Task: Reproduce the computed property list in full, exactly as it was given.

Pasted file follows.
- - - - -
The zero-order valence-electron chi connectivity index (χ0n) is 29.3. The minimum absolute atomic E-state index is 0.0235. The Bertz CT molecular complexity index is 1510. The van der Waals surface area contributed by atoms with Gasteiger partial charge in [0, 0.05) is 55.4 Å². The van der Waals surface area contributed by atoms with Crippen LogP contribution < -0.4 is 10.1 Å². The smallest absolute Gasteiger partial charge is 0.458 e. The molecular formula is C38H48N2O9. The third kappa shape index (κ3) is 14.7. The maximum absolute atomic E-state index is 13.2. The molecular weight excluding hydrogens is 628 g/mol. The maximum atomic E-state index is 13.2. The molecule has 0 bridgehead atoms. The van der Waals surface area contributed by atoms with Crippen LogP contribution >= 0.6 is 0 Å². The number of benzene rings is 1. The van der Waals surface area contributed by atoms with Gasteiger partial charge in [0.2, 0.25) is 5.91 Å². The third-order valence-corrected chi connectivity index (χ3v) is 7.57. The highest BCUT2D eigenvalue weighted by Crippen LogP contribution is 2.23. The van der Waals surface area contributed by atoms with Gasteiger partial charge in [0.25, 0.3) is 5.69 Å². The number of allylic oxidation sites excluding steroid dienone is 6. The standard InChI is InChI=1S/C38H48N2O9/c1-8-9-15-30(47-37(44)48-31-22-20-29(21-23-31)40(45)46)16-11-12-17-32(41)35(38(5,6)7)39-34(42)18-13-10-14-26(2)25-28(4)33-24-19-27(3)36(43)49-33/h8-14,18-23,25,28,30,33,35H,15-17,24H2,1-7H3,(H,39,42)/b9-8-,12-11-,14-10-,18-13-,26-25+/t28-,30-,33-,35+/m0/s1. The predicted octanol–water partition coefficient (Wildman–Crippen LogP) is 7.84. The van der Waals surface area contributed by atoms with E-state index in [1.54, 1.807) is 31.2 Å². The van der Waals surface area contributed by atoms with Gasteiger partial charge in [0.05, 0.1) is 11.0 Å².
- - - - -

The zero-order valence-electron chi connectivity index (χ0n) is 29.3. The minimum absolute atomic E-state index is 0.0235. The Bertz CT molecular complexity index is 1510. The van der Waals surface area contributed by atoms with Gasteiger partial charge in [0, 0.05) is 55.4 Å². The van der Waals surface area contributed by atoms with Crippen LogP contribution < -0.4 is 10.1 Å². The smallest absolute Gasteiger partial charge is 0.458 e. The molecular formula is C38H48N2O9. The third kappa shape index (κ3) is 14.7. The maximum absolute atomic E-state index is 13.2. The molecular weight excluding hydrogens is 628 g/mol. The maximum atomic E-state index is 13.2. The molecule has 0 bridgehead atoms. The van der Waals surface area contributed by atoms with Crippen LogP contribution >= 0.6 is 0 Å². The number of benzene rings is 1. The van der Waals surface area contributed by atoms with Gasteiger partial charge in [0.2, 0.25) is 5.91 Å². The third-order valence-corrected chi connectivity index (χ3v) is 7.57. The highest BCUT2D eigenvalue weighted by Crippen LogP contribution is 2.23. The van der Waals surface area contributed by atoms with Gasteiger partial charge in [0.25, 0.3) is 5.69 Å². The number of allylic oxidation sites excluding steroid dienone is 6. The standard InChI is InChI=1S/C38H48N2O9/c1-8-9-15-30(47-37(44)48-31-22-20-29(21-23-31)40(45)46)16-11-12-17-32(41)35(38(5,6)7)39-34(42)18-13-10-14-26(2)25-28(4)33-24-19-27(3)36(43)49-33/h8-14,18-23,25,28,30,33,35H,15-17,24H2,1-7H3,(H,39,42)/b9-8-,12-11-,14-10-,18-13-,26-25+/t28-,30-,33-,35+/m0/s1. The predicted octanol–water partition coefficient (Wildman–Crippen LogP) is 7.84. The van der Waals surface area contributed by atoms with E-state index in [1.54, 1.807) is 31.2 Å². The van der Waals surface area contributed by atoms with Gasteiger partial charge in [0.05, 0.1) is 11.0 Å².